Study: "Conference membership decisions need to be made" for ODU. What does that mean for C-USA?
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Okay, with that, let’s direct our attention to Old Dominion University.
Cutting wrestling might not be the only big change coming at ODU
To the best of my knowledge, Old Dominion cut the first D1 program in the COVID-19 crisis era, as they discontinued their wrestling program last week to help save money.
The intrepid reporters at the Virginian-Pilot got ahold of the actual document that made the case for ODU dropping wrestling. It was a report created by Dr. Richard L. Sander, a former AD at Virginia Commonwealth and East Tennessee State, who works as a consultant. You can read the entire PDF on the V-P website linked above.
There are two particularly interesting ideas raised by this document, and both could have implications beyond just ODU.
Joining Conference USA cost ODU millions, and perhaps the school should leave
Dr. Sander does not seem to think too highly of the current Conference USA landscape. From the very beginning of the study, Dr. Sander says that “the two biggest concerns facing ODU athletics are 1) funding a complete FBS sports program and 2) conference affiliation.”
When unpacking the various national trends that will make ODU’s financial outlook more challenging, Sander specifically singles out the C-USA membership, which has changed quite a bit since ODU initially joined the league. And honestly, I think it’s hard to argue against this conclusion:
It’s going to be harder to sell tickets for any sporting event against UTSA, Charlotte, and Florida International than it would have been with Memphis, SMU and Houston still in the conference. In theory, many of the newer additions to the league have high potential, as larger universities in bigger markets. But in the present, the fan interest just isn’t there. That’s also completely tanked the league’s media revenues and plan, and it’s pretty easy to argue now that C-USA has the worst TV deal in FBS, when you consider both revenue distributions and potential exposure.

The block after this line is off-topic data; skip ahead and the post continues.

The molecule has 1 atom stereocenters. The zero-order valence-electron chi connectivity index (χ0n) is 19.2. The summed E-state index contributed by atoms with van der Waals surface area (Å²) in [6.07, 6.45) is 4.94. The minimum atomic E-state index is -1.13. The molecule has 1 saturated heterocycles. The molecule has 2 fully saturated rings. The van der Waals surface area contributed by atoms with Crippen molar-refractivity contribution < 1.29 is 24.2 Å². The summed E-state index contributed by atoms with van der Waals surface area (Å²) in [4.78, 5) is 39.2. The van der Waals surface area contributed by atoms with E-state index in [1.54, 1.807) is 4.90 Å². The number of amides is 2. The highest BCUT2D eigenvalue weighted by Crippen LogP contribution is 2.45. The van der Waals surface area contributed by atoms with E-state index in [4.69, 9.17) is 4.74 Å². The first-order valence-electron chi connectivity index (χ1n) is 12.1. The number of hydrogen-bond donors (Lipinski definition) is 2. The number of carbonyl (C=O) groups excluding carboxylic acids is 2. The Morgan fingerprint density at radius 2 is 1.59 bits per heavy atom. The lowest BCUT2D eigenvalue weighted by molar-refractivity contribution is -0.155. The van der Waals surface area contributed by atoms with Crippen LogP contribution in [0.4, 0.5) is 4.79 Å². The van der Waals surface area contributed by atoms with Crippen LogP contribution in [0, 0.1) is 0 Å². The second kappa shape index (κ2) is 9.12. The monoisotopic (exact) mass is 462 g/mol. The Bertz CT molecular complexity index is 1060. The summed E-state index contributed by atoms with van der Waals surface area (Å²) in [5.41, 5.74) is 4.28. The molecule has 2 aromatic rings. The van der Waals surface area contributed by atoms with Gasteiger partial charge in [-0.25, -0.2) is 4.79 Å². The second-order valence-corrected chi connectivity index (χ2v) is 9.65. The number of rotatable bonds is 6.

Some C-USA institutions may have much higher financial risk exposure than other FBS institutions. Outside of Rice, this generally isn’t a league full of schools with massive endowments. It’s a league of more regional public universities, schools that depend on student fees and tuition to pay the bills, and could be taking revenue haircuts at every level. Because of that, perhaps more than just about anybody else, the league is going to need to be creative in figuring out how to save money.
According to this story from ODUSports.com, the league is already doing that. Old Dominion athletic director Dr. Wood Selig will serve on a committee with other administrators to specifically look at ways for the league to save money.
C-USA has been willing to try some outside the box ideas before, from adjusting basketball scheduling to maximize RPI chances to airing games on the NFL Network. I’d guess this committee would be more empowered to try something unique to find a few more nickels under the couch cushions than a similar committee in a league that could benefit from cost-cutting…like say, the Pac-12.
But even if the league tweaks the conference game schedule to minimize travel, and asks some executives to cut their salaries, it might not change ODU’s fundamental problem, as least, according to this study. They’re not likely to sell enough tickets, get enough exposure, or make enough money, to reach their strategic vision for their athletic department.